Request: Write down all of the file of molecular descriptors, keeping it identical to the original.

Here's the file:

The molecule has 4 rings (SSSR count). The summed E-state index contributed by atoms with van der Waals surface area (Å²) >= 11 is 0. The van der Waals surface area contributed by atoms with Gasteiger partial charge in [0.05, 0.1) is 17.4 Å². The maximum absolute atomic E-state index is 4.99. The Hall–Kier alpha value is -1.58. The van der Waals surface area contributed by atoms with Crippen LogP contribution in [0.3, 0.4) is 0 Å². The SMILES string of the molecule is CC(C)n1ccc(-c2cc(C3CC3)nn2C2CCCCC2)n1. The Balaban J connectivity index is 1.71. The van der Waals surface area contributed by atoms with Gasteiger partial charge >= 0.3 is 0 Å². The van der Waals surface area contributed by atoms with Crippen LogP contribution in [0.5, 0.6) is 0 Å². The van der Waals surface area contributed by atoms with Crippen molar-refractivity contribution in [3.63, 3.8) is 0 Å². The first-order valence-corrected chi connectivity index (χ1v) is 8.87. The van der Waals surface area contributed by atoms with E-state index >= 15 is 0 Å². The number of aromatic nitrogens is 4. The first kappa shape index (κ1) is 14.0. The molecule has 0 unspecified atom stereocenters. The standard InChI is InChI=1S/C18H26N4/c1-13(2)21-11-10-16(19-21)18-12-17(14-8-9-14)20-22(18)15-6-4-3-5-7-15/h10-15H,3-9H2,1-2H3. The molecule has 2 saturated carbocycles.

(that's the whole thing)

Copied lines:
The molecule has 4 rings (SSSR count). The summed E-state index contributed by atoms with van der Waals surface area (Å²) >= 11 is 0. The van der Waals surface area contributed by atoms with Gasteiger partial charge in [0.05, 0.1) is 17.4 Å². The maximum absolute atomic E-state index is 4.99. The Hall–Kier alpha value is -1.58. The van der Waals surface area contributed by atoms with Crippen LogP contribution in [0.3, 0.4) is 0 Å². The SMILES string of the molecule is CC(C)n1ccc(-c2cc(C3CC3)nn2C2CCCCC2)n1. The Balaban J connectivity index is 1.71. The van der Waals surface area contributed by atoms with Gasteiger partial charge >= 0.3 is 0 Å². The van der Waals surface area contributed by atoms with Crippen LogP contribution in [0.5, 0.6) is 0 Å². The van der Waals surface area contributed by atoms with Crippen molar-refractivity contribution in [3.63, 3.8) is 0 Å². The first-order valence-corrected chi connectivity index (χ1v) is 8.87. The van der Waals surface area contributed by atoms with E-state index >= 15 is 0 Å². The number of aromatic nitrogens is 4. The first kappa shape index (κ1) is 14.0. The molecule has 0 unspecified atom stereocenters. The standard InChI is InChI=1S/C18H26N4/c1-13(2)21-11-10-16(19-21)18-12-17(14-8-9-14)20-22(18)15-6-4-3-5-7-15/h10-15H,3-9H2,1-2H3. The molecule has 2 saturated carbocycles.